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S.A. Kohan, G.A. Zampighi; Structure of Ribbon Synapses in Mouse Photoreceptors Revealed by Conical Tomography . Invest. Ophthalmol. Vis. Sci. 2006;47(13):148.
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© ARVO (1962-2015); The Authors (2016-present)
To determine the three–dimensional organization of photoreceptor ribbon synapses in an effort to understand the mechanisms that underlie the fast and continuous supply of vesicles for fusion at release sites.
Mouse retinas were prepared for thin sectioning electron microscopy. In the EM, thin sections were tilted at a 55o angle and images were collected at 5o rotating increments until completing a 360o turn (conical tomography). The projections of the conical series were aligned to a common reference system and then reconstructed using the weighted back projection algorithm. The maps were studied by examining individual planes and volume rendering techniques.
We reconstructed five ribbon synapses of photoreceptors (cones and rods) and their second order neurons (bipolar cells) in the outer plexiform layer. They are characterized by the 30–50 nm wide electron–dense ribbons of variable length that extend perpendicular to the plasma membrane. The majority of vesicles (66 ± 12 nm in diameter) are free in the cytoplasm. Some vesicles are tethered to the ribbon by 4–6 nm diameter filaments of variable length. A separate vesicle population is docked to the plasma membrane but no longer tethered to the ribbon. The ratio between the number of vesicles tethered to the ribbon and the vesicles docked to the presynaptic membrane is ∼ 5 to 1.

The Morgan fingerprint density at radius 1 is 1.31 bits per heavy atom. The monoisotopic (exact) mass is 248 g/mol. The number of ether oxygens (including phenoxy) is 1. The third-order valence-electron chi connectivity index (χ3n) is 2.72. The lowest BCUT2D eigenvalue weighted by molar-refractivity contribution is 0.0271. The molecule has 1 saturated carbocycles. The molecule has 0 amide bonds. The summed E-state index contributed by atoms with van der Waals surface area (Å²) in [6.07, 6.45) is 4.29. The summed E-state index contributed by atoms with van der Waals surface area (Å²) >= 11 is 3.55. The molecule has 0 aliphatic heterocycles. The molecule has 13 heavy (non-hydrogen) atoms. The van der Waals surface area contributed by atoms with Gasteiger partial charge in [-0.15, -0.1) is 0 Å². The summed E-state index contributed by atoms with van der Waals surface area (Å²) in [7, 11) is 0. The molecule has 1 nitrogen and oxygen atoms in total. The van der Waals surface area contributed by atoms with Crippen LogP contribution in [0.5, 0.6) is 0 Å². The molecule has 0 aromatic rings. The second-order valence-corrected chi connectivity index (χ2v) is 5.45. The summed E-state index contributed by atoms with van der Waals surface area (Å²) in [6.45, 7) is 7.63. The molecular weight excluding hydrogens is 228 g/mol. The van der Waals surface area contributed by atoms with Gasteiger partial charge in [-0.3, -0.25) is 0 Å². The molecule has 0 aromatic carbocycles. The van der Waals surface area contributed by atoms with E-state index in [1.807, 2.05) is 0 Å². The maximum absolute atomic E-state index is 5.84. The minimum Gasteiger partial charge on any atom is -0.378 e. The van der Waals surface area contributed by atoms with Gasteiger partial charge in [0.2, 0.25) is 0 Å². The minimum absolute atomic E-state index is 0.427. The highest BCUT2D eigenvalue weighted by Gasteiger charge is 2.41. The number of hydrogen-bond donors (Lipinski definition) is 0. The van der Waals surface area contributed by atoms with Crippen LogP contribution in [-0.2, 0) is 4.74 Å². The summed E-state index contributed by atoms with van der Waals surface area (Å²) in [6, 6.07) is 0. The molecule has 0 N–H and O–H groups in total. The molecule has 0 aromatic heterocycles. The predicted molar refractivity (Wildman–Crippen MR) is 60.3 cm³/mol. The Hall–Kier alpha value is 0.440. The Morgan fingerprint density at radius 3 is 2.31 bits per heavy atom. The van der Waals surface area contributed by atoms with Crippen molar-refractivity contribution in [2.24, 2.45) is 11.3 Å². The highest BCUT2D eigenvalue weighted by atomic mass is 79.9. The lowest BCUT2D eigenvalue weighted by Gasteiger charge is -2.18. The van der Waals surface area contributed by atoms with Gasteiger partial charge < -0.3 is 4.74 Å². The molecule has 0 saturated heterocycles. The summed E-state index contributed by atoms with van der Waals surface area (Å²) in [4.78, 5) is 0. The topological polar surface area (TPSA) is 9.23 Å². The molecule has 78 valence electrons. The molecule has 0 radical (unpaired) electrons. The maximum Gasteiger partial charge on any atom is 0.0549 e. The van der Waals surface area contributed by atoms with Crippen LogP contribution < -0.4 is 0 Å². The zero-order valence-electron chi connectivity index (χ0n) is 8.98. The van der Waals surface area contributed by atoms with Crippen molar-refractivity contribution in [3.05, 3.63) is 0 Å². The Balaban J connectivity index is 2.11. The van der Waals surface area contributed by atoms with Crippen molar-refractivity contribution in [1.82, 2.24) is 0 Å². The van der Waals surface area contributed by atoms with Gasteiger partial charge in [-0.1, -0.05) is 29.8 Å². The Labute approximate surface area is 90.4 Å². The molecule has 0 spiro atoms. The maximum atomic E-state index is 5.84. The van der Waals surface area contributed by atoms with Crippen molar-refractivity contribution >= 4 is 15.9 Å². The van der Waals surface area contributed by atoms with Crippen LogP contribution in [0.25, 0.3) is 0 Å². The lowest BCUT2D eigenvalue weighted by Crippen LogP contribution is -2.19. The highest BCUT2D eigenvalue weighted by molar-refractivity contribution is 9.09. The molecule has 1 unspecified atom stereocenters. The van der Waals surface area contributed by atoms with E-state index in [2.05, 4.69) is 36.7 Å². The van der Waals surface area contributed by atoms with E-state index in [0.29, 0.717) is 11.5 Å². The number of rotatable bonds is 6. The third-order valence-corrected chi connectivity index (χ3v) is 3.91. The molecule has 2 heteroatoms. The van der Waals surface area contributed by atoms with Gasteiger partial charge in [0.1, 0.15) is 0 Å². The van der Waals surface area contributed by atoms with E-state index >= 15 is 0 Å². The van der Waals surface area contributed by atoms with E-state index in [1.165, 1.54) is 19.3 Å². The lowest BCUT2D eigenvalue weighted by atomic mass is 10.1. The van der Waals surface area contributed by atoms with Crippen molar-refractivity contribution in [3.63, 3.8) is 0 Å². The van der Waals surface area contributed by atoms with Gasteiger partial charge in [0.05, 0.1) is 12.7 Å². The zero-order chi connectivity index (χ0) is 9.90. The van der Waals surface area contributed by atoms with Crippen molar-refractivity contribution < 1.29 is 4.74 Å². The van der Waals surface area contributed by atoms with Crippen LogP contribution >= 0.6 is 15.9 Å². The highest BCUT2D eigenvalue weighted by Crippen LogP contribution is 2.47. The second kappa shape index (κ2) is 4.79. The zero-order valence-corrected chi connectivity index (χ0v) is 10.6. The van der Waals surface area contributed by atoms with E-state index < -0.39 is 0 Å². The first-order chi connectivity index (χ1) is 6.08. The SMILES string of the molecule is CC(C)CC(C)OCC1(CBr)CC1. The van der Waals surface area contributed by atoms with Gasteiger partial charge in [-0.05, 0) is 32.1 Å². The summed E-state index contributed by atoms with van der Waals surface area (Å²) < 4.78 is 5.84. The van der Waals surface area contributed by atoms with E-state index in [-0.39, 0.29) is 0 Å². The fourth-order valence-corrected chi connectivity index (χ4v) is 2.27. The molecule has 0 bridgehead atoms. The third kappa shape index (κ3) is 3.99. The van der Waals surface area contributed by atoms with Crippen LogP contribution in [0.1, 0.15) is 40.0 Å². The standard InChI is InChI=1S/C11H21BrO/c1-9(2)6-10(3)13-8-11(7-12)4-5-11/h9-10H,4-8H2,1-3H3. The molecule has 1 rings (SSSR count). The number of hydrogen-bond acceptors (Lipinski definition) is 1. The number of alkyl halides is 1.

A cytoskeletal matrix assembled at active zones is the central organizer that provides the structural scaffold to ensure an efficient mechanism for docking and fusion of synaptic vesicles to the plasma membrane.
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